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Senior Staff Writer

CircleCityCon: Protecting the supply chain

Jun 15, 20153 mins
Business ContinuityCybercrimeData and Information Security

CSO's Dave Lewis talks about supply chain security

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Credit: Thinkstock

On Saturday, during an early morning session at CircleCityCon in Indianapolis, Akamai’s Dave Lewis addressed the topic of supply chain security with the conference’s early risers.

Over the last year, the topic of supply chain security has grown into a point of discussion in organizations both large and small.

Lewis’ interest in this particular area of security originated with his grandfathers, both of whom served in the Canadian Navy during WWII. While serving, they were charged with protecting supply chains and the stories they shared as Lewis grew up led to this area of focus for him years later in IT.

Back then, it was physical asset protection – these days that’s not the case. Today, supply chain security isn’t just a special focus on physical assets; it’s a mix of digital and physical.

During his talk, Lewis shared the story of a time when he worked for a toy company that definitely wasn’t Toys ‘Я’ Us. Years ago, around the Christmas holidays, thieves had stolen a truck full of product, but were later caught thanks to installed GPS in the cab.

The point being that while thieves were after trucks years ago, these days they’re after intellectual property and other assets. Sure they’ll steal a truck, but if a company is only focused on physical supply chain security – they’re missing half the attack surface.

There have been many examples of supply chain issues over the years, including the Insignia digital picture frames that were infected with malware during the manufacturing process. Samsung has also shipped similar photo frames that were pre-infected.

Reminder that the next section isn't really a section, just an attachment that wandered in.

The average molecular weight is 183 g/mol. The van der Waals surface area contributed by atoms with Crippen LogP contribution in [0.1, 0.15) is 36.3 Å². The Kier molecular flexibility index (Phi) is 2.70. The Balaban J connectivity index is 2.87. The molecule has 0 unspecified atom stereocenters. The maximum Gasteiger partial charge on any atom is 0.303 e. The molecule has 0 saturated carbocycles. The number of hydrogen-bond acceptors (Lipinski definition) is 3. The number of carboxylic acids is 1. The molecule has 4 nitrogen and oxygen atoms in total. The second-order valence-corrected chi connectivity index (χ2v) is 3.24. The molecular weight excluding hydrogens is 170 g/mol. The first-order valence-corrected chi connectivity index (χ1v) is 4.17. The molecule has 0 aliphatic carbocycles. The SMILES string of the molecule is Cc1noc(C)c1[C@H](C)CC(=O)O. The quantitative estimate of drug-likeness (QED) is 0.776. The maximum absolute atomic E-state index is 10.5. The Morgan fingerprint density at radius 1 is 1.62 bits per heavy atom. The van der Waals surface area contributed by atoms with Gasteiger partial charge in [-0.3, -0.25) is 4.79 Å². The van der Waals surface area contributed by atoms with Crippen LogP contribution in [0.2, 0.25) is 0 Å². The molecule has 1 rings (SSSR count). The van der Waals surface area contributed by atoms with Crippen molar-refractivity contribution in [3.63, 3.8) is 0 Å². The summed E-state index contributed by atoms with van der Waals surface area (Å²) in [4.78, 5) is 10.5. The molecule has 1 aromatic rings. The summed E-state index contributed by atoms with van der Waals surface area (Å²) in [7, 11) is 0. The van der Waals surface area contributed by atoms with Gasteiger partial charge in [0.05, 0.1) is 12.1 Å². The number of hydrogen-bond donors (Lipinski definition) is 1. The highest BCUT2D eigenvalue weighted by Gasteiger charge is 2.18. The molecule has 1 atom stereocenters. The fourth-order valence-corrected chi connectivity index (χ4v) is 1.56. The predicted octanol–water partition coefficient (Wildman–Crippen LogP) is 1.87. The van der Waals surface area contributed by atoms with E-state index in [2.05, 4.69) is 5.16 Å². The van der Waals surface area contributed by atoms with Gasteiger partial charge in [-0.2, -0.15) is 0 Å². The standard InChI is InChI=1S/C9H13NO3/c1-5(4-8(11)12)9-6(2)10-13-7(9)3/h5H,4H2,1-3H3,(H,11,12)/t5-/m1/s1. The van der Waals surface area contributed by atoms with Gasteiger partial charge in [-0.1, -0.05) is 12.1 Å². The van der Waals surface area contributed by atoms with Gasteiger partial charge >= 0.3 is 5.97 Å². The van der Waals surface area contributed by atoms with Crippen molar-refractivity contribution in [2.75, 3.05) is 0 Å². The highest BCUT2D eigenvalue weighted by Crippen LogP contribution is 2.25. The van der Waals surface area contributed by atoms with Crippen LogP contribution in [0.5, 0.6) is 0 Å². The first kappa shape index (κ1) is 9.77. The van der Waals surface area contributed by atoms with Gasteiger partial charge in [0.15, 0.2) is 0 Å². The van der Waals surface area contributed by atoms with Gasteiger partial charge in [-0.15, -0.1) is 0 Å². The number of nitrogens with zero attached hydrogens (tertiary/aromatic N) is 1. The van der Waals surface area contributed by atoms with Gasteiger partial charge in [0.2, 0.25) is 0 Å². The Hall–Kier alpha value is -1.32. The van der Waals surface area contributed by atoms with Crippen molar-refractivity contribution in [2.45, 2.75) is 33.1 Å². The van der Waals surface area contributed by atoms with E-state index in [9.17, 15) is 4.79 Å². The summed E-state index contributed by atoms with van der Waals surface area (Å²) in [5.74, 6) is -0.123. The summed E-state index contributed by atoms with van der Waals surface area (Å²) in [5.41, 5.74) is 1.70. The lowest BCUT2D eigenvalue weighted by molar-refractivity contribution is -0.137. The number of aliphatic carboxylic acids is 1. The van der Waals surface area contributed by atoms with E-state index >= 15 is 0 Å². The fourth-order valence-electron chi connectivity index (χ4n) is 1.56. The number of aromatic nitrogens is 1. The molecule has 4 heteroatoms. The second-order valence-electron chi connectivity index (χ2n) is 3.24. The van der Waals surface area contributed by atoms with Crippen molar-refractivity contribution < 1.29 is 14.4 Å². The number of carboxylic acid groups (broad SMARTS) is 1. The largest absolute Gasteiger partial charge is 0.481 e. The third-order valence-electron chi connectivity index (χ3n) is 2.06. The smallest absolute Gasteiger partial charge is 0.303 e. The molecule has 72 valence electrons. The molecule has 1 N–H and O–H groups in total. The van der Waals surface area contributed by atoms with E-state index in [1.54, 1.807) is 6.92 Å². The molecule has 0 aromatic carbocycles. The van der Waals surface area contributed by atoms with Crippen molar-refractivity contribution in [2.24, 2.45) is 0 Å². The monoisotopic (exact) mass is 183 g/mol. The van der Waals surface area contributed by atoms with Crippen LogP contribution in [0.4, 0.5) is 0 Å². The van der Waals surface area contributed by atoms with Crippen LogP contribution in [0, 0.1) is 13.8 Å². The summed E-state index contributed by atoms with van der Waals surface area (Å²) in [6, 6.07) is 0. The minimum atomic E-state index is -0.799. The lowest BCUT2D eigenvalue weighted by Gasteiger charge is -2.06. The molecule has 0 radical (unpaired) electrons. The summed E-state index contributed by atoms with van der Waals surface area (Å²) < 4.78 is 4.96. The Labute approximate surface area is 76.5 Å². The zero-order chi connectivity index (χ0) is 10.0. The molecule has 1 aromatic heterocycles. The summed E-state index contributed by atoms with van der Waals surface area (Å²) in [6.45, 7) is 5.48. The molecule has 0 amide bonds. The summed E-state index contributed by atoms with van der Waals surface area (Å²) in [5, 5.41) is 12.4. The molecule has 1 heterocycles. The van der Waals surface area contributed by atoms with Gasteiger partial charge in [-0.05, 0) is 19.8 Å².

In 2007, Seagate shipped 500GB drives that were infected with a Trojan during assembly. While this is bad enough, there’s also external connections to the network to consider.

“I worked at one organization where we had roughly 300 connections from partners into our organization, of that 300, only 67 were properly documented,” Lewis noted during his talk – one of several examples he gave where the supply chain exposed the organization to risk.

Another story shared focuses on a penetration test where the attackers were able to gain access to the enterprise within twelve minutes. They were able to target an external partner’s connection to the enterprise using default credentials.

In this case, they attackers targeted something the organization could control, but in other cases they’ll target things outside of the organization’s control, and that’s creates a perfect storm that many security teams struggle to deal with.

So how do organizations deal with this issue?

Compliance-based security measures are just the bare minimum and do little to help cover the supply lines.

Organizations need to do their diligence and then some, requiring that the partner adhere their security requirements; keeping in mind that the lowest bid might also mean the lowest level of security.

It isn’t easy, but if the organization has business partners that are able to access resources and assets, or provide key aspects of the core business, they need to be protected and monitored.

If not, then there’s a good chance that lack of diligence will lead to a an incident similar to the ones at Home Depot, Target, and Goodwill.

Video of the talk is below, courtesy of Irongeek